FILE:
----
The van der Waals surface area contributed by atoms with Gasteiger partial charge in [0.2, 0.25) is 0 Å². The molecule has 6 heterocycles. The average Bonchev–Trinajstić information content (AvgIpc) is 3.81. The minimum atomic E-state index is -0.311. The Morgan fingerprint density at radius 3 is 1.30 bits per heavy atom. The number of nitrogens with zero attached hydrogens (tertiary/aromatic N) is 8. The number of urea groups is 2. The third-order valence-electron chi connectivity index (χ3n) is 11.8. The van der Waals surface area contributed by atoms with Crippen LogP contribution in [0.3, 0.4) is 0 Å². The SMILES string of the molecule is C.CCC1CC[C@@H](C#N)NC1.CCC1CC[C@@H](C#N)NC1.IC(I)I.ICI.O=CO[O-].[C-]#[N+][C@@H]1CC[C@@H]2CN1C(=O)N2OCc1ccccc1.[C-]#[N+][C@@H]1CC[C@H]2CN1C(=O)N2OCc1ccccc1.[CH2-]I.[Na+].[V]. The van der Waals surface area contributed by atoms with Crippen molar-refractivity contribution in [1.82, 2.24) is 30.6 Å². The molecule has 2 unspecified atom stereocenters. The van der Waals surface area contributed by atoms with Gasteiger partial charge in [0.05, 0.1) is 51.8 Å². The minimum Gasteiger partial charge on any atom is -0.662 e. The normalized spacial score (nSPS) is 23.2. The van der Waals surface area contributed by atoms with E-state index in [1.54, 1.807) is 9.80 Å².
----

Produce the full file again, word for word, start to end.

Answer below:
The van der Waals surface area contributed by atoms with Gasteiger partial charge in [0.2, 0.25) is 0 Å². The molecule has 6 heterocycles. The average Bonchev–Trinajstić information content (AvgIpc) is 3.81. The minimum atomic E-state index is -0.311. The Morgan fingerprint density at radius 3 is 1.30 bits per heavy atom. The number of nitrogens with zero attached hydrogens (tertiary/aromatic N) is 8. The number of urea groups is 2. The third-order valence-electron chi connectivity index (χ3n) is 11.8. The van der Waals surface area contributed by atoms with Crippen LogP contribution in [0.3, 0.4) is 0 Å². The SMILES string of the molecule is C.CCC1CC[C@@H](C#N)NC1.CCC1CC[C@@H](C#N)NC1.IC(I)I.ICI.O=CO[O-].[C-]#[N+][C@@H]1CC[C@@H]2CN1C(=O)N2OCc1ccccc1.[C-]#[N+][C@@H]1CC[C@H]2CN1C(=O)N2OCc1ccccc1.[CH2-]I.[Na+].[V]. The van der Waals surface area contributed by atoms with Crippen molar-refractivity contribution in [1.82, 2.24) is 30.6 Å². The molecule has 2 unspecified atom stereocenters. The van der Waals surface area contributed by atoms with Gasteiger partial charge in [0.05, 0.1) is 51.8 Å². The minimum Gasteiger partial charge on any atom is -0.662 e. The normalized spacial score (nSPS) is 23.2. The van der Waals surface area contributed by atoms with E-state index in [1.54, 1.807) is 9.80 Å².